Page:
• Make sure that your humor is appropriate. This should be a no-brainer, but you would be surprised at how many people don't get it. Your students don't need to hear your sexual innuendos, your political jokes, or your slightly off-colored comments. Yes, most of us have middle-school (and high school boys) who love the sound of bodily functions, but they are best to be avoided. Remember, when you stand in your pulpit or platform, you are representing the Almighty to your students.
  • Make sure you can pull off the humor you are attempting. You might think you are Mitch Hedberg or Jim Gaffigan, or even Dave Chappell, but you aren't. And since you aren't, it's best not to try to act like them. Just be yourself and attempt humor that fits you. If you can't do it, don't attempt it. You'll just look foolish...and not in a good way.

Hopefully you are attempting to use humor in your youth talks and sermons. There is no better way to win over a crowd. Just make sure that you are using the humor correctly and in a God-honoring manner.

Thursday, July 5, 2012

Book Review - A Radical Idea by David Platt

I recently finished the booklet A Radical Idea by David Platt. Platt is the pastor of a church in Alabama, as well as the author of Radical and Radical Together, both of which have been bestsellers and have had a profound on the way that many do church in America.

The booklet A Radical Idea is a short consolidation of the ideas that were presented in Radical and Radical Together. Platt is seeking to convict individuals of the way that most view the church. Instead of viewing church as a gathering of individuals who are equipped to serve and minister to others, many view the church as an opportunity to be ministered to and to bring their friends so that they can be served by the professionals who run the church. Platt wants to turn this idea on its head. His desire, using Scripture as his basis is to have the pastors equip the people of the church to mobilize and serve those around them, sharing the Gospel as they go.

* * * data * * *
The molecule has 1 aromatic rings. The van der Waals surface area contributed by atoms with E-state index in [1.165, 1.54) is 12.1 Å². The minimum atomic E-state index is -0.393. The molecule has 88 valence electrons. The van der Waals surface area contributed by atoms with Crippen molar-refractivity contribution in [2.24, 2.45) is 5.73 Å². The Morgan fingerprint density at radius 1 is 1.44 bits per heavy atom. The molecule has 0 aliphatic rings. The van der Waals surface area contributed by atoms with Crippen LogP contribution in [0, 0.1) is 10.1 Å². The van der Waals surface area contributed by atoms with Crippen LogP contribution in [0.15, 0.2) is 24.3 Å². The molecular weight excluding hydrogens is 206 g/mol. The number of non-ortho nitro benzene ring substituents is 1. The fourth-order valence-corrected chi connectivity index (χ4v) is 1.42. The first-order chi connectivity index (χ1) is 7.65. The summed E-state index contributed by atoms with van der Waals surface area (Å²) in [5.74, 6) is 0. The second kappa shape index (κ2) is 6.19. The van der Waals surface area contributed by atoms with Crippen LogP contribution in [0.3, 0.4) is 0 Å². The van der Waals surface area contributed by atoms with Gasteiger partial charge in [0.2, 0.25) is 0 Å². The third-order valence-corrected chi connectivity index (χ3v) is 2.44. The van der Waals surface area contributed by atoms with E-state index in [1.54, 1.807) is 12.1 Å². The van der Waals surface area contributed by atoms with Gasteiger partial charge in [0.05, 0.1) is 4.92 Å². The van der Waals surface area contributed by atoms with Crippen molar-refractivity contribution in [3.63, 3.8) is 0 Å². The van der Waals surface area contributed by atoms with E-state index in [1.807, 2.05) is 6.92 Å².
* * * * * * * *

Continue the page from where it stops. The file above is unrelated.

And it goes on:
Most, if not all, of the material presented in this short booklet was culled from his previous two books. As such, if you have read Radical or Radical Together, very little of what is presented here will be new or groundbreaking. These booklets are, however, an excellent introduction to the writings and ideas of Platt. It is my belief that they would serve great for a discussion group or a discipleship program. I would suggest them, but not in place of the full discussion provided in the full texts.

I was provided with a free copy of A Radical Idea by Waterbrook Multnomah in exchange for a review of the book. I was asked to provide an honest review of the work, not necessarily a positive one.

You can read my review of Radical Together here.